11/02/2016 ∙ by Jonathan Vacher, et al. ∙ 0 share

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  • A Smoothed Dual Approach for Variational Wasserstein Problems

    Variational problems that involve Wasserstein distances have been recently proposed to summarize and learn from probability measures. Despite being conceptually simple, such problems are computationally challenging because they involve minimizing over quantities (Wasserstein distances) that are themselves hard to compute. We show that the dual formulation of Wasserstein variational problems introduced recently by Carlier et al. (2014) can be regularized using an entropic smoothing, which leads to smooth, differentiable, convex optimization problems that are simpler to implement and numerically more stable. We illustrate the versatility of this approach by applying it to the computation of Wasserstein barycenters and gradient flows of spacial regularization functionals.

    03/09/2015 ∙ by Marco Cuturi, et al. ∙ 0 share

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  • Low Complexity Regularization of Linear Inverse Problems

    Inverse problems and regularization theory is a central theme in contemporary signal processing, where the goal is to reconstruct an unknown signal from partial indirect, and possibly noisy, measurements of it. A now standard method for recovering the unknown signal is to solve a convex optimization problem that enforces some prior knowledge about its structure. This has proved efficient in many problems routinely encountered in imaging sciences, statistics and machine learning. This chapter delivers a review of recent advances in the field where the regularization prior promotes solutions conforming to some notion of simplicity/low-complexity. These priors encompass as popular examples sparsity and group sparsity (to capture the compressibility of natural signals and images), total variation and analysis sparsity (to promote piecewise regularity), and low-rank (as natural extension of sparsity to matrix-valued data). Our aim is to provide a unified treatment of all these regularizations under a single umbrella, namely the theory of partial smoothness. This framework is very general and accommodates all low-complexity regularizers just mentioned, as well as many others. Partial smoothness turns out to be the canonical way to encode low-dimensional models that can be linear spaces or more general smooth manifolds. This review is intended to serve as a one stop shop toward the understanding of the theoretical properties of the so-regularized solutions. It covers a large spectrum including: (i) recovery guarantees and stability to noise, both in terms of ℓ^2-stability and model (manifold) identification; (ii) sensitivity analysis to perturbations of the parameters involved (in particular the observations), with applications to unbiased risk estimation ; (iii) convergence properties of the forward-backward proximal splitting scheme, that is particularly well suited to solve the corresponding large-scale regularized optimization problem.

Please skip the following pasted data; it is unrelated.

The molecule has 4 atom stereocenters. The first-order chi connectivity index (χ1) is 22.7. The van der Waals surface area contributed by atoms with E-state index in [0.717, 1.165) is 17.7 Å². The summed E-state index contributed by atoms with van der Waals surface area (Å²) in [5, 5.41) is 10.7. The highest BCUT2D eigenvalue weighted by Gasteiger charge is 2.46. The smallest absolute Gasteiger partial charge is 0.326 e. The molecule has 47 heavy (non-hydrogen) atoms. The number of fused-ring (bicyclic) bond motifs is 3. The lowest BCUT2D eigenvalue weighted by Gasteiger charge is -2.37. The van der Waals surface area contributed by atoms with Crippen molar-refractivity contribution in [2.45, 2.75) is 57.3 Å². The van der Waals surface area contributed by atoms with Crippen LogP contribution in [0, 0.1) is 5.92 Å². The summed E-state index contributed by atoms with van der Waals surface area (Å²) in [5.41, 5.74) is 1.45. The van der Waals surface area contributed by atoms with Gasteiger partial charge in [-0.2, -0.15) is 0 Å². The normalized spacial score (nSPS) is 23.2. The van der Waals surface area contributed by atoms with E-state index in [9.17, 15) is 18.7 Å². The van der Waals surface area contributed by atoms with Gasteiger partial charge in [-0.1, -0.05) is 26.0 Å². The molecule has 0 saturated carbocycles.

07/07/2014 ∙ by Samuel Vaiter, et al. ∙ 0 share

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  • Model Consistency of Partly Smooth Regularizers

    This paper studies least-square regression penalized with partly smooth convex regularizers. This class of functions is very large and versatile allowing to promote solutions conforming to some notion of low-complexity. Indeed, they force solutions of variational problems to belong to a low-dimensional manifold (the so-called model) which is stable under small perturbations of the function. This property is crucial to make the underlying low-complexity model robust to small noise. We show that a generalized "irrepresentable condition" implies stable model selection under small noise perturbations in the observations and the design matrix, when the regularization parameter is tuned proportionally to the noise level. This condition is shown to be almost a necessary condition. We then show that this condition implies model consistency of the regularized estimator. That is, with a probability tending to one as the number of measurements increases, the regularized estimator belongs to the correct low-dimensional model manifold. This work unifies and generalizes several previous ones, where model consistency is known to hold for sparse, group sparse, total variation and low-rank regularizations.

    05/05/2014 ∙ by Samuel Vaiter, et al. ∙ 0 share